An upcoming gay marriage law in Australia could be knocked down just days after taking effect on Saturday.

The Australian Capital Territory (ACT) approved the law allowing gay and lesbian couples to marry in the territory, which includes Canberra, the nation's capital, in October.

Prime Minister Tony Abbott, whose conservative Liberal-National coalition swept into power on September 7 on a pledge to lower taxes, immediately filed a legal challenge to the law, arguing that only the federal government has the power to regulate marriage.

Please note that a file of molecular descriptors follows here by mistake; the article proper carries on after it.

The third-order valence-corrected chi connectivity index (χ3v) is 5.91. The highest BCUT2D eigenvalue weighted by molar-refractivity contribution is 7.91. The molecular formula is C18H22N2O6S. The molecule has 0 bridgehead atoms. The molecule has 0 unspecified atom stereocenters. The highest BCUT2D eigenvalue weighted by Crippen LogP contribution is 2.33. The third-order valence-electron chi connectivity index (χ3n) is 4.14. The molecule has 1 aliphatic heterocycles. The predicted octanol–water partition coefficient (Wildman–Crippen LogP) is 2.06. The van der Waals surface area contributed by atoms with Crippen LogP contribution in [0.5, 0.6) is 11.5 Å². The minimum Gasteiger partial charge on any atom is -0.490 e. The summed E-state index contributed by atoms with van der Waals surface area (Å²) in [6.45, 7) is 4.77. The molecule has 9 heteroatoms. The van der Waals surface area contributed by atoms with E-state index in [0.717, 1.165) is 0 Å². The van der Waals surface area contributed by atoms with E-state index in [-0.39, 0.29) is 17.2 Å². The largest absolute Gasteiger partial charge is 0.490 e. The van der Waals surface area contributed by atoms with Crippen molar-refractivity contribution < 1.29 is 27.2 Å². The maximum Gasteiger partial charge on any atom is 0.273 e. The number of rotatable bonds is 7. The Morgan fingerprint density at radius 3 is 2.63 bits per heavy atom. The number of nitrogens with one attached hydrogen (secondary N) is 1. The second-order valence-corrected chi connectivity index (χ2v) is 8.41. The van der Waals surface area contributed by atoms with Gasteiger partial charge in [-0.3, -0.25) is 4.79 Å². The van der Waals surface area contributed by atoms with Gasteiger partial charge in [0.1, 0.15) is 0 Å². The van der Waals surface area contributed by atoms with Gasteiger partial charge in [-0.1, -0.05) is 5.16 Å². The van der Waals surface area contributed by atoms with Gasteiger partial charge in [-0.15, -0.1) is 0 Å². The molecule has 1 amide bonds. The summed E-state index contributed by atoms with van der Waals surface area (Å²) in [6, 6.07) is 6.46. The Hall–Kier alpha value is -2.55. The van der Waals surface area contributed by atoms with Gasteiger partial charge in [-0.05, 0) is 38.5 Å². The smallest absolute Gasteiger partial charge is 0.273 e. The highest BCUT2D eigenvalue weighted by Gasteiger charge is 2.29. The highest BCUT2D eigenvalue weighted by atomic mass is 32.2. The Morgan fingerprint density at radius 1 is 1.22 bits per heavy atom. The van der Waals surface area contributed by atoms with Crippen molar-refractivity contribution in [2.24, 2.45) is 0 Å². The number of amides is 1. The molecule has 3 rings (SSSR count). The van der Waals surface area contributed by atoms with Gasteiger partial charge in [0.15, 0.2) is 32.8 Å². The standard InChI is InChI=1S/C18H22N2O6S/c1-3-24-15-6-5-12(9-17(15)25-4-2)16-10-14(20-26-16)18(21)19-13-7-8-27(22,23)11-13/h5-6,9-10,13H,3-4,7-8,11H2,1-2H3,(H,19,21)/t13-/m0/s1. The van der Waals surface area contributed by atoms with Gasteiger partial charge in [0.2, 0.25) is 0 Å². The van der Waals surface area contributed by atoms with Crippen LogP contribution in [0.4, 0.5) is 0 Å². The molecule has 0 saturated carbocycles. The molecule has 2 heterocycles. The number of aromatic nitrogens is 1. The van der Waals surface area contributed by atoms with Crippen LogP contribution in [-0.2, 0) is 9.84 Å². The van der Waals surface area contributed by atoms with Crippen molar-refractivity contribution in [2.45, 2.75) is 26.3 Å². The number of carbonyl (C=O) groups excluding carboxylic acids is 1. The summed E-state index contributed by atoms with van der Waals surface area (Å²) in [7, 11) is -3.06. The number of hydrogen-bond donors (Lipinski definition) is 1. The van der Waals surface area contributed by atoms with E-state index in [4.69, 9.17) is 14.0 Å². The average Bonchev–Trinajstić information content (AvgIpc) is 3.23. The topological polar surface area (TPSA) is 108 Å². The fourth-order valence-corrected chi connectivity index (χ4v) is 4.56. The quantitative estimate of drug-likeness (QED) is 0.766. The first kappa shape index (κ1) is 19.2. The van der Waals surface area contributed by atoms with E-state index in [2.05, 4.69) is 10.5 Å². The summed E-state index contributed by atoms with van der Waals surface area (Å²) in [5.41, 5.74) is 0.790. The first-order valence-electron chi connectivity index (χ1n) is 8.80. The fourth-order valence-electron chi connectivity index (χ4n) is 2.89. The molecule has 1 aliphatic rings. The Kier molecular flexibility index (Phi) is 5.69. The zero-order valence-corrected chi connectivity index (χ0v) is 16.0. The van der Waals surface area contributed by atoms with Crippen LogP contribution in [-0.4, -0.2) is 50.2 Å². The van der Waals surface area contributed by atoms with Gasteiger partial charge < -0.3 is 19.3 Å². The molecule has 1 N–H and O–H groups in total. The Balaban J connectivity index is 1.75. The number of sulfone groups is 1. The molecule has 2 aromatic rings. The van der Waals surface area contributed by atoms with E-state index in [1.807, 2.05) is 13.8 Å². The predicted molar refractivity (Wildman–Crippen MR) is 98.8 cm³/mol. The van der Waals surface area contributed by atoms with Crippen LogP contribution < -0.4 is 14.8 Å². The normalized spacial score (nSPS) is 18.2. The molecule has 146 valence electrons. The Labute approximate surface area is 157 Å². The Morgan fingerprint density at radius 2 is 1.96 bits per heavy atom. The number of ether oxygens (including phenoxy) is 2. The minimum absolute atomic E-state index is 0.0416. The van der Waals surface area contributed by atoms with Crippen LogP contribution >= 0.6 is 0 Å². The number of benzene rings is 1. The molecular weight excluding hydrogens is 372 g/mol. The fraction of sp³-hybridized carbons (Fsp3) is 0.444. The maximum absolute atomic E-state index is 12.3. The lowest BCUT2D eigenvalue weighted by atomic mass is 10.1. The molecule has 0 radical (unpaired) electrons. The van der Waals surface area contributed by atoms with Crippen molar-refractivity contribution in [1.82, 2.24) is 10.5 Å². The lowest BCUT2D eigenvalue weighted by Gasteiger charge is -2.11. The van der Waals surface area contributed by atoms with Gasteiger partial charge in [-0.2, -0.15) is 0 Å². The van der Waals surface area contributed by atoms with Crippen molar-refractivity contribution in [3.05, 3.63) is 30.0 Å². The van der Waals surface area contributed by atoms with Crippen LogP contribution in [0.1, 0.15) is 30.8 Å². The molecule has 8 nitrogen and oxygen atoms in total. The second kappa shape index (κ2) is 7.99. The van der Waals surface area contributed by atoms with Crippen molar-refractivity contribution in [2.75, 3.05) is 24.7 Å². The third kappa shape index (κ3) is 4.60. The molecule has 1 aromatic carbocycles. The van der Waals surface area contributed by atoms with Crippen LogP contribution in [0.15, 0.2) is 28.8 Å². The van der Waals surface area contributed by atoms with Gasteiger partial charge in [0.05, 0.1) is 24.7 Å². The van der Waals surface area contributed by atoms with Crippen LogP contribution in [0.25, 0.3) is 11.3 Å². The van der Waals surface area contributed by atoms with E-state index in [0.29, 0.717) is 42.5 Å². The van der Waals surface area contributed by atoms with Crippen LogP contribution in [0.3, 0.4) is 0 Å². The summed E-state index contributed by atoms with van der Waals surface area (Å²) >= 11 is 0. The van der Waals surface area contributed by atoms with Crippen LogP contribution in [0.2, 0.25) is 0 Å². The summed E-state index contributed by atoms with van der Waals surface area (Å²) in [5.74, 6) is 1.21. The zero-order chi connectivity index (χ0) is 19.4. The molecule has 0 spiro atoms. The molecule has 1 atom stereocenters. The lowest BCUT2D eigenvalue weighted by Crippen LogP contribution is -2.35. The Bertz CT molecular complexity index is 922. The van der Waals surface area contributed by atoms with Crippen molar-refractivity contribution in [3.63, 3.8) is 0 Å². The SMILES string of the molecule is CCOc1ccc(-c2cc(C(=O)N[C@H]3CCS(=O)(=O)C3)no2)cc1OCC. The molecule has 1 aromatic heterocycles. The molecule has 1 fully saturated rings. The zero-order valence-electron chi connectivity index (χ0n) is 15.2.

According to the AP, the court heard arguments in the case on Tuesday and announced that it would deliver its ruling on December 12.

Lawyers representing the ACT government argued that the law was legal because it only applies to couples that do not qualify under the federal government's definition as being a heterosexual union.

Abbott, who has repeatedly stated his opposition to marriage equality, warned gay couples from marrying in the ACT until after the High Court has ruled on the legislation's validity.

“If as I think the ACT legislation turns out to be invalid under the constitution, well then those marriages wouldn't be valid,” Abbott told 3AW. “So I'd suggest to people who would like to be married under the ACT legislation – hold on 'til its validity is tested.”

However, at least a dozen gay couples are preparing to inaugurate the law on Saturday.